The South Korea government also enacted regulations and provided incentives to private companies to build networks. It also launched a number of successful efforts to spur broadband demand.
Along with South Korea’s superfast Internet came substantial reductions in internet prices. South Korea charges only $22.13 for 10 Mbps (Unlimited Data, Cable/ADSL Monthly), said the website www.numbeo.com.
In contrast, we in the Philippines pay $44.77 (if it’s available). For Singapore, that’s $31.14; China, $16.74; Thailand, $17.31; Vietnam, $11.13; United States, $50.89; Bermuda, $136.83 and the UAE, $86.25.
Other countries are boosting broadband internet
In 2015, U.S. President Barack Obama created the Broadband Opportunity Council to produce specific recommendations to increase broadband deployment. The 28-member country European Union considers the development and extension of broadband coverage a major priority project.
The EU now aims to provide broadband above 30 Mbps by 2020 while 50 percent of the EU should be subscribing to broadband above 100 Mbps by 2020.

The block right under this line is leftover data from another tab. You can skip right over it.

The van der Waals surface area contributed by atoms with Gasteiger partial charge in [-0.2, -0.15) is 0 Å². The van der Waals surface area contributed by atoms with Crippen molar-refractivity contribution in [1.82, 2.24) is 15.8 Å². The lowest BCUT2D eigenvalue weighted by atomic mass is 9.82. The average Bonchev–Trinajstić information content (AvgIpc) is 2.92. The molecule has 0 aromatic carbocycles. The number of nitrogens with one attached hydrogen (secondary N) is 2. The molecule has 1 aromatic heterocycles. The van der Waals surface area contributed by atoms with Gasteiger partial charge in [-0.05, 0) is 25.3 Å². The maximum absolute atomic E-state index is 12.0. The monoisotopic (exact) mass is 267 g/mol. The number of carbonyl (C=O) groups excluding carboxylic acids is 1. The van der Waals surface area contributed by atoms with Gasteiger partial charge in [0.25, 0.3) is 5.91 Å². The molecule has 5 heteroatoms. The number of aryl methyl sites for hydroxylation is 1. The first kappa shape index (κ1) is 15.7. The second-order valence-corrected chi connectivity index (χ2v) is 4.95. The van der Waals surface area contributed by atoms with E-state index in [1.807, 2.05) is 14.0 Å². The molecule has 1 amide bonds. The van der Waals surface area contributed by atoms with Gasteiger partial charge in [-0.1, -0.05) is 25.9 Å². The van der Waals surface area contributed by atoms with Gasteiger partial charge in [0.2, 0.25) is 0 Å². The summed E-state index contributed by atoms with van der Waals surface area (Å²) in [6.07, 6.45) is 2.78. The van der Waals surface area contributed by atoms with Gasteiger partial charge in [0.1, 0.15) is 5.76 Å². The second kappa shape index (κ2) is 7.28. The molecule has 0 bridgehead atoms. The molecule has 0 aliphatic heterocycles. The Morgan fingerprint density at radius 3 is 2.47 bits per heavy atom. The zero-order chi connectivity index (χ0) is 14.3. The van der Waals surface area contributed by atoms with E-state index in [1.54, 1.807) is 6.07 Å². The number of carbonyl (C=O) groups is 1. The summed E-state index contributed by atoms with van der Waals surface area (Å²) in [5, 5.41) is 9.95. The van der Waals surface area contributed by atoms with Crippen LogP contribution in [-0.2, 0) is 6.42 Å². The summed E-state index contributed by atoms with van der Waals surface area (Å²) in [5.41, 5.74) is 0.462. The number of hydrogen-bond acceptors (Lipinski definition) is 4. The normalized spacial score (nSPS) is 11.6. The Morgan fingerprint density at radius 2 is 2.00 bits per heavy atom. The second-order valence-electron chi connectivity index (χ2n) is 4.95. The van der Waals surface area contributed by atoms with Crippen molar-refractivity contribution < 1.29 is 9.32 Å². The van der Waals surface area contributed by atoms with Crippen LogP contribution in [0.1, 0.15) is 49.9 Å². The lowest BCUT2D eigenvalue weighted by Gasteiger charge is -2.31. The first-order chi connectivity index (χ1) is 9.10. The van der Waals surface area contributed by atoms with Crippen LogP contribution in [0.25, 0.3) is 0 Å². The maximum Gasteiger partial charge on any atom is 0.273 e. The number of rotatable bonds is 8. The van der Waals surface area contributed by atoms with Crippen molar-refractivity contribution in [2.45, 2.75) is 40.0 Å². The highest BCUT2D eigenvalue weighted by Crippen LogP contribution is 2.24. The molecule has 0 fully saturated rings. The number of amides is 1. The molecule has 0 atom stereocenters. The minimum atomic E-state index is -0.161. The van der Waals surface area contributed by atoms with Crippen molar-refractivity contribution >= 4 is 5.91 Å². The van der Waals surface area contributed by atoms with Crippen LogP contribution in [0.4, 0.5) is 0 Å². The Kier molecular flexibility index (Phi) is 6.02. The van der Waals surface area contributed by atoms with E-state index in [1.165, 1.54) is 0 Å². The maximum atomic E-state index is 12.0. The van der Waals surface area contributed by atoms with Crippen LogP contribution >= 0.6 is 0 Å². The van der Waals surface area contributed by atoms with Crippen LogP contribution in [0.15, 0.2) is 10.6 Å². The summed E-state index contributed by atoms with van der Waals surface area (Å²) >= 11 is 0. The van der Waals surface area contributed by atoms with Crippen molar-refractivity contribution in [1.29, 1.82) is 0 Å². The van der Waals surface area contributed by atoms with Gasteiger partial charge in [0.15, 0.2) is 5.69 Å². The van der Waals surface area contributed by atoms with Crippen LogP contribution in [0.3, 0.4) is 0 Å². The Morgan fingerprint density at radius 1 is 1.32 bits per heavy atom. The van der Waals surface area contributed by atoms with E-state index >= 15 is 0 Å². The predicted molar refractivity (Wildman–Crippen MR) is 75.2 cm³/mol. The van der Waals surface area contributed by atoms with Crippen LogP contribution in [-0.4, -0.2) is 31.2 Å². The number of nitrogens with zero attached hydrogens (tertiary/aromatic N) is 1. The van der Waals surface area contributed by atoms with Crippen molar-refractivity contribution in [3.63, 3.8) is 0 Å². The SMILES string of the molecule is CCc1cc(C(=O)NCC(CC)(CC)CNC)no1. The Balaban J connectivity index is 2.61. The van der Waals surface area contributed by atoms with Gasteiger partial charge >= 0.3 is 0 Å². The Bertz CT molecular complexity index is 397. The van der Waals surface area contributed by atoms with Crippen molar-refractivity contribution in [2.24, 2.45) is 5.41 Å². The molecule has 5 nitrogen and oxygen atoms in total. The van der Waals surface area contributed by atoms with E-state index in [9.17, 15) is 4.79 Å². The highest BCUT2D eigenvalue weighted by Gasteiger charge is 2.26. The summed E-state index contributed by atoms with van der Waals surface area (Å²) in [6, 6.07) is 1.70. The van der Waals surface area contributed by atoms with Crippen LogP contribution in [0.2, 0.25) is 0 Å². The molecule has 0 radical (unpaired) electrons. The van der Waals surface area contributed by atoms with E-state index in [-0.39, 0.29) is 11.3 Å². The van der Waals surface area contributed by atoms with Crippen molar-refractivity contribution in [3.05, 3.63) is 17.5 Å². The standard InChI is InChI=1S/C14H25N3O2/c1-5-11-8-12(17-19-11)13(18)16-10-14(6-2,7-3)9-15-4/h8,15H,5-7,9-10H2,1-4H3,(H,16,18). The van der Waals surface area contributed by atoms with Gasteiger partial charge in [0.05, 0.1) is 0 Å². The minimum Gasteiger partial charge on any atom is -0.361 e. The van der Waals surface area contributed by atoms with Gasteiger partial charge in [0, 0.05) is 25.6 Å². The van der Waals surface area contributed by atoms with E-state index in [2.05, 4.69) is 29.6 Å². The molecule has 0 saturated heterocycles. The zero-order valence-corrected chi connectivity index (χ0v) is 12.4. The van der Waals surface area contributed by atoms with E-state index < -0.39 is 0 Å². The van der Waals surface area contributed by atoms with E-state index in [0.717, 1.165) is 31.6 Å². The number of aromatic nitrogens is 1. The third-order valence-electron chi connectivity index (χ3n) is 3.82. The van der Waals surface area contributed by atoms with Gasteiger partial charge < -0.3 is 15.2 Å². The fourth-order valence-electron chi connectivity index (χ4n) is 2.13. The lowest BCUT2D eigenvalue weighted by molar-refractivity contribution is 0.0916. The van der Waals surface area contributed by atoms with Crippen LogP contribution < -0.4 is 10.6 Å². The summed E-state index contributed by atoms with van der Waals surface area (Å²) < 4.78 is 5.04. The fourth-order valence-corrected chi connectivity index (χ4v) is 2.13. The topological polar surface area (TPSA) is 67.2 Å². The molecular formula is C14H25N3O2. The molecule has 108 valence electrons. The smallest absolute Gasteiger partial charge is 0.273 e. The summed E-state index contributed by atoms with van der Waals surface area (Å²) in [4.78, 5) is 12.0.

Similar recommendations are being encouraged by the 34 member states of the Organization for Economic Cooperation Development (OECD) countries that spans the globe. OECD said its “Policy makers should aim to create a favorable environment for investment and innovation and ensure a predictable legal and regulatory environment for market participants.”
So, what must the Philippines do?
It’s obvious countries with fast, cheap Internet connections tend to have more competition. The duopoly of PLDT and Globe hardly shows any semblance of competition.
There is a formula for the Philippines to vastly improve its internet service: build a government-run internet infrastructure (including internet satellites); get the private sector involved in a competitive environment; enforce the Philippine Competition Law and enact new laws and policies that will chart the internet direction of this country.
Pres. Duterte -- the Man without Fear -- can show his toughness by facing down PLDT and Globe. And the Philippines will applaud him.